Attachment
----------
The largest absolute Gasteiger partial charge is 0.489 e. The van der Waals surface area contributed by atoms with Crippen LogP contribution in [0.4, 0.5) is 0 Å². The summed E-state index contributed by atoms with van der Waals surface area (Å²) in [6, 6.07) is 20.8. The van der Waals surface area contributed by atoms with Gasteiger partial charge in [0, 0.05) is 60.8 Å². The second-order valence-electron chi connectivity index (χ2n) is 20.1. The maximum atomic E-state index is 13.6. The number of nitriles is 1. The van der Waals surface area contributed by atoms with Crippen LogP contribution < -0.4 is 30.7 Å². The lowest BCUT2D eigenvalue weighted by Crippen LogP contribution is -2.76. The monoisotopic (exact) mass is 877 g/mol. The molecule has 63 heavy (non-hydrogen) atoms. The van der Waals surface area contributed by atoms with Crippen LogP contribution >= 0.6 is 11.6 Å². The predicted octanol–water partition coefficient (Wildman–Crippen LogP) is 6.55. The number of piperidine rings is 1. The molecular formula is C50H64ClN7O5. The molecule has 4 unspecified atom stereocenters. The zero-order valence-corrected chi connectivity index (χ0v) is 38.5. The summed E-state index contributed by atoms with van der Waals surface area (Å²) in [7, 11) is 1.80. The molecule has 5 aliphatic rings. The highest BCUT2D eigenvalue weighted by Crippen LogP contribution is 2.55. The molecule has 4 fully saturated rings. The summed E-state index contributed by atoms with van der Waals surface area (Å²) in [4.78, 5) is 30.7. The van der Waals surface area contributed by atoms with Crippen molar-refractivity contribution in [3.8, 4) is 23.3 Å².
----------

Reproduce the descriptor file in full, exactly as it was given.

The largest absolute Gasteiger partial charge is 0.489 e. The van der Waals surface area contributed by atoms with Crippen LogP contribution in [0.4, 0.5) is 0 Å². The summed E-state index contributed by atoms with van der Waals surface area (Å²) in [6, 6.07) is 20.8. The van der Waals surface area contributed by atoms with Gasteiger partial charge in [0, 0.05) is 60.8 Å². The second-order valence-electron chi connectivity index (χ2n) is 20.1. The maximum atomic E-state index is 13.6. The number of nitriles is 1. The van der Waals surface area contributed by atoms with Crippen LogP contribution < -0.4 is 30.7 Å². The lowest BCUT2D eigenvalue weighted by Crippen LogP contribution is -2.76. The monoisotopic (exact) mass is 877 g/mol. The molecule has 63 heavy (non-hydrogen) atoms. The van der Waals surface area contributed by atoms with Crippen LogP contribution >= 0.6 is 11.6 Å². The predicted octanol–water partition coefficient (Wildman–Crippen LogP) is 6.55. The number of piperidine rings is 1. The molecular formula is C50H64ClN7O5. The molecule has 4 unspecified atom stereocenters. The zero-order valence-corrected chi connectivity index (χ0v) is 38.5. The summed E-state index contributed by atoms with van der Waals surface area (Å²) in [7, 11) is 1.80. The molecule has 5 aliphatic rings. The highest BCUT2D eigenvalue weighted by Crippen LogP contribution is 2.55. The molecule has 4 fully saturated rings. The summed E-state index contributed by atoms with van der Waals surface area (Å²) in [4.78, 5) is 30.7. The van der Waals surface area contributed by atoms with Crippen molar-refractivity contribution in [3.8, 4) is 23.3 Å².